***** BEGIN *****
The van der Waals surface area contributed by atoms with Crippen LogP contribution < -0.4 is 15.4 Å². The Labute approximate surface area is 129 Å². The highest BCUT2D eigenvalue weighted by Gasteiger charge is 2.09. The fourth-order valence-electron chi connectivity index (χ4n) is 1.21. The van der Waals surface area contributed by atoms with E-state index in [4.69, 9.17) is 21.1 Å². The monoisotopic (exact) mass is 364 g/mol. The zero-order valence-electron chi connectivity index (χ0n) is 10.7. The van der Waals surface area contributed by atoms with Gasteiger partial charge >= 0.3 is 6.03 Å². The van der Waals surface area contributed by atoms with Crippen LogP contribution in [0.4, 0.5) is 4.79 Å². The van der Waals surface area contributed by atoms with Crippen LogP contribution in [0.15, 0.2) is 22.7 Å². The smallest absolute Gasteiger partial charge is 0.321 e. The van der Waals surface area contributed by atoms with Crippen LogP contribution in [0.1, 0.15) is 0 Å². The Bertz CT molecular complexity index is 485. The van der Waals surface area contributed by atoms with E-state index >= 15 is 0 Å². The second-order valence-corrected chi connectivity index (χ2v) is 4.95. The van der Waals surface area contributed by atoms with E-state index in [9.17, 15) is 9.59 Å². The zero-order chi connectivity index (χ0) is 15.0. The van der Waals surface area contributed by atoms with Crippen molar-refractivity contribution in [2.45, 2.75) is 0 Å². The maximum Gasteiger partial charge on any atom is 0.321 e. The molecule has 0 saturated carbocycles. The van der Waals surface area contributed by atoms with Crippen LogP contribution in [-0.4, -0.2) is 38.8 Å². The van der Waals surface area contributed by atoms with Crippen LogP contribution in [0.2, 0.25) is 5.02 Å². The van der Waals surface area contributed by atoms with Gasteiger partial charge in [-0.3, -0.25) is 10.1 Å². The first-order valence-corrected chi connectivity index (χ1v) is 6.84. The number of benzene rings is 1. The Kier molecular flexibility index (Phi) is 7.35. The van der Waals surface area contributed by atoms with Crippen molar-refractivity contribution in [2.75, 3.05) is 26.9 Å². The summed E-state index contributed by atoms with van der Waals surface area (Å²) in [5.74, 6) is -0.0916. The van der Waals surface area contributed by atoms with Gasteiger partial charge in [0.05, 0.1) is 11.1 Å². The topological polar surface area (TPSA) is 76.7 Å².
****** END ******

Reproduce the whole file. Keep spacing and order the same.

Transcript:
The van der Waals surface area contributed by atoms with Crippen LogP contribution < -0.4 is 15.4 Å². The Labute approximate surface area is 129 Å². The highest BCUT2D eigenvalue weighted by Gasteiger charge is 2.09. The fourth-order valence-electron chi connectivity index (χ4n) is 1.21. The van der Waals surface area contributed by atoms with E-state index in [4.69, 9.17) is 21.1 Å². The monoisotopic (exact) mass is 364 g/mol. The zero-order valence-electron chi connectivity index (χ0n) is 10.7. The van der Waals surface area contributed by atoms with Gasteiger partial charge >= 0.3 is 6.03 Å². The van der Waals surface area contributed by atoms with Crippen LogP contribution in [0.4, 0.5) is 4.79 Å². The van der Waals surface area contributed by atoms with Crippen LogP contribution in [0.15, 0.2) is 22.7 Å². The smallest absolute Gasteiger partial charge is 0.321 e. The van der Waals surface area contributed by atoms with Crippen LogP contribution in [0.1, 0.15) is 0 Å². The Bertz CT molecular complexity index is 485. The van der Waals surface area contributed by atoms with E-state index >= 15 is 0 Å². The second-order valence-corrected chi connectivity index (χ2v) is 4.95. The van der Waals surface area contributed by atoms with E-state index in [9.17, 15) is 9.59 Å². The zero-order chi connectivity index (χ0) is 15.0. The van der Waals surface area contributed by atoms with Crippen molar-refractivity contribution in [2.45, 2.75) is 0 Å². The maximum Gasteiger partial charge on any atom is 0.321 e. The molecule has 0 saturated carbocycles. The van der Waals surface area contributed by atoms with Crippen LogP contribution in [-0.4, -0.2) is 38.8 Å². The van der Waals surface area contributed by atoms with Crippen LogP contribution in [0.2, 0.25) is 5.02 Å². The van der Waals surface area contributed by atoms with Gasteiger partial charge in [-0.3, -0.25) is 10.1 Å². The first-order valence-corrected chi connectivity index (χ1v) is 6.84. The number of benzene rings is 1. The Kier molecular flexibility index (Phi) is 7.35. The van der Waals surface area contributed by atoms with Crippen molar-refractivity contribution in [2.75, 3.05) is 26.9 Å². The summed E-state index contributed by atoms with van der Waals surface area (Å²) in [5.74, 6) is -0.0916. The van der Waals surface area contributed by atoms with Gasteiger partial charge in [0.05, 0.1) is 11.1 Å². The topological polar surface area (TPSA) is 76.7 Å².